Thich Tu Nghiem

ThayTuNghiem

Thich Tu Nghiem, Pho Da Temple, Da Nang, Vietnam

“I went to the temple to practice Buddhism when I was 13 years old. I really enjoyed listening to the monks chanting. The sound touched me deeply. When I am chanting, the Buddha’s teachings enter me, and when I prostrate to the Buddha, I feel very close to him. I prostrate to the Buddha, the Dharma and the Sangha. It is a way to show respect.”

“In 1996, I went to Plum Village and practiced with Thich Nhat Hanh for one year. I enjoyed this practice, so now I combine my traditional practice with the practice of Thich Nhat Hanh.”

“I teach young monks in Vietnam. We read and discuss the Sutras, and we talk about the basic Buddhist teachings like the Four Noble Truths, the Eightfold Path, etc. We also read Vietnamese Buddhist literature and poetry. I really enjoy teaching. In the past, other monks taught me a lot, and now I want to pass it on. I want to use my life to teach people about Buddhism and Buddhist practice. That’s why I don’t only teach monastics but also started classes for lay people.”

“In this life we don’t always get what we want, and then we suffer. When this happens to me, I let go quickly. When you believe that something is very important, it sticks to you, and it will be difficult to release. But if you realize that it is not important, you can let go quickly. In the past there were many times when I went hungry, I had very little to eat but I told myself that it is not important. It helped me to suffer less. After the Vietnam War times were incredibly difficult. We worked in the rice fields, and every day we had to pull a wagon behind us for 30 kilometers in cold, rainy weather. Again I told myself that it is not important. I was already a monk, and I was happy being a monk, even if I had to work hard and go hungry sometimes. It wasn’t just me, many monks were in this situation, and we supported each other.”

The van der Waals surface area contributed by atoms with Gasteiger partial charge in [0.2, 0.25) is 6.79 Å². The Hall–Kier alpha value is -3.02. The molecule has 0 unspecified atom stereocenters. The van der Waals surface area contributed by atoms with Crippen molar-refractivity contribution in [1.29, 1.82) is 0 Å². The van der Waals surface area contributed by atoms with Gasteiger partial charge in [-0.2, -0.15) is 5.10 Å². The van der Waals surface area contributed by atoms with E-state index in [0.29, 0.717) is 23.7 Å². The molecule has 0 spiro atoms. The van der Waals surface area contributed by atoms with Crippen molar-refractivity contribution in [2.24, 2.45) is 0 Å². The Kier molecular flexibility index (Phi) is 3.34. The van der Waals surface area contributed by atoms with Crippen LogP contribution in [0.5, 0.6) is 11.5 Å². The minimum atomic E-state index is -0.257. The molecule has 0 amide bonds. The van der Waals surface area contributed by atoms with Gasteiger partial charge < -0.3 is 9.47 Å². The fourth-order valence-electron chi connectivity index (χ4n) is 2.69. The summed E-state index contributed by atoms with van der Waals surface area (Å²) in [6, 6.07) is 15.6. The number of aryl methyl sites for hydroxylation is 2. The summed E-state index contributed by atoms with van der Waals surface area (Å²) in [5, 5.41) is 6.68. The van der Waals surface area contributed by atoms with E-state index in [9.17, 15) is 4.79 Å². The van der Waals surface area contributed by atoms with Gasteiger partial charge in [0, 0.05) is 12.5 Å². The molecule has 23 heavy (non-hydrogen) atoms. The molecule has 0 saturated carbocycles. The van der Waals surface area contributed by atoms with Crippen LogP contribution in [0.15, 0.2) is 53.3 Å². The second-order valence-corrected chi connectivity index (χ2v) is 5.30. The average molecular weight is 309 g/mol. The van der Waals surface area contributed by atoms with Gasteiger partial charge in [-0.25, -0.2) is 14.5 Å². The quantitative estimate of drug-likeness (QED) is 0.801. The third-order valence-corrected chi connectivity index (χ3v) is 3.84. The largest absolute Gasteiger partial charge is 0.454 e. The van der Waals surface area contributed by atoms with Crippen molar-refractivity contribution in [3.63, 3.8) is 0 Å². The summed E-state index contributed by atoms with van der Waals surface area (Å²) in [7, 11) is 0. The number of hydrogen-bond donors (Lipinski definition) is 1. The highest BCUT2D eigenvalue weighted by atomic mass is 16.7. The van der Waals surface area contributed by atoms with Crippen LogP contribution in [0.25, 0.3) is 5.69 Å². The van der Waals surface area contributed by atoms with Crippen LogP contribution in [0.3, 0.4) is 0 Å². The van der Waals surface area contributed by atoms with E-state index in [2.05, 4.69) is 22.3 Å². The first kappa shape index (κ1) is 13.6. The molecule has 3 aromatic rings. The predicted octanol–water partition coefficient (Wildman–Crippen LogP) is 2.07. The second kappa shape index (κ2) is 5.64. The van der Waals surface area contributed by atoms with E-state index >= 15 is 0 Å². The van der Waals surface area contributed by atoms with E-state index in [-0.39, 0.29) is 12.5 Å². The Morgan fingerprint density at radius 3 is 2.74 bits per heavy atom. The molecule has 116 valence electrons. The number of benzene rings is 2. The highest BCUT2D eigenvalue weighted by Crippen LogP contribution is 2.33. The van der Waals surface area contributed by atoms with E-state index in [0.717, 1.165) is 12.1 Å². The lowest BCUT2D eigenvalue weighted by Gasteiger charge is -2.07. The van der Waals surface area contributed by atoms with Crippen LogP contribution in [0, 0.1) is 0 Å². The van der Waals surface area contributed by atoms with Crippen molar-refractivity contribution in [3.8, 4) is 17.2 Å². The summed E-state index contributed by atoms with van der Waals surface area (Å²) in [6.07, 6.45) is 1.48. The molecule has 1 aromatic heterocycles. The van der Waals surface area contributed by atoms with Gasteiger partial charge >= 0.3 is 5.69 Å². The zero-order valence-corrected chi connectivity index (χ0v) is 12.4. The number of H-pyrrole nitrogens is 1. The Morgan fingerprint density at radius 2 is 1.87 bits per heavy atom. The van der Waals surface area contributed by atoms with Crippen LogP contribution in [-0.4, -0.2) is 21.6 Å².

“In a Sangha we live together, and we love and support each other. Sangha is not limited to the monastic community, it can also include laymen and laywomen. If we practice together harmoniously as a Sangha, we serve as a good example for others. Living at the monastery with a lot of monks, I never tried to have people follow my way, I preferred not being important. This is probably why I rarely had any conflicts. When someone is very upset with me, I just remain normal and act like I don’t know that they are upset with me. Usually, they recognize that their anger is taking over and they calm themselves down. But this doesn’t really happen often, not too many people get upset with me. If a student does get angry with me, I don’t use harsh words. Instead, I give him or her a text from the Sutra, which addresses the topic of anger.”

“According to the Buddhist teachings love means that we understand each other, we forgive each other. We forget ourselves, and we are there for our beloved. True love is unselfish.”

“Reciting the Buddha’s name is a form of meditation, it clears and purifies your mind. You should recite it mindfully, but even if you are distracted it is helpful, because your mouth is repeating the Buddha’s name, so you put the seed of the Buddha inside of your mind. It’s like planting a seed in the soil.”

“I hope everybody will come together with a peaceful mind and heart. The Vietnamese song writer Trinh Cong Son put it this way: To live in this world we need one good heart.”

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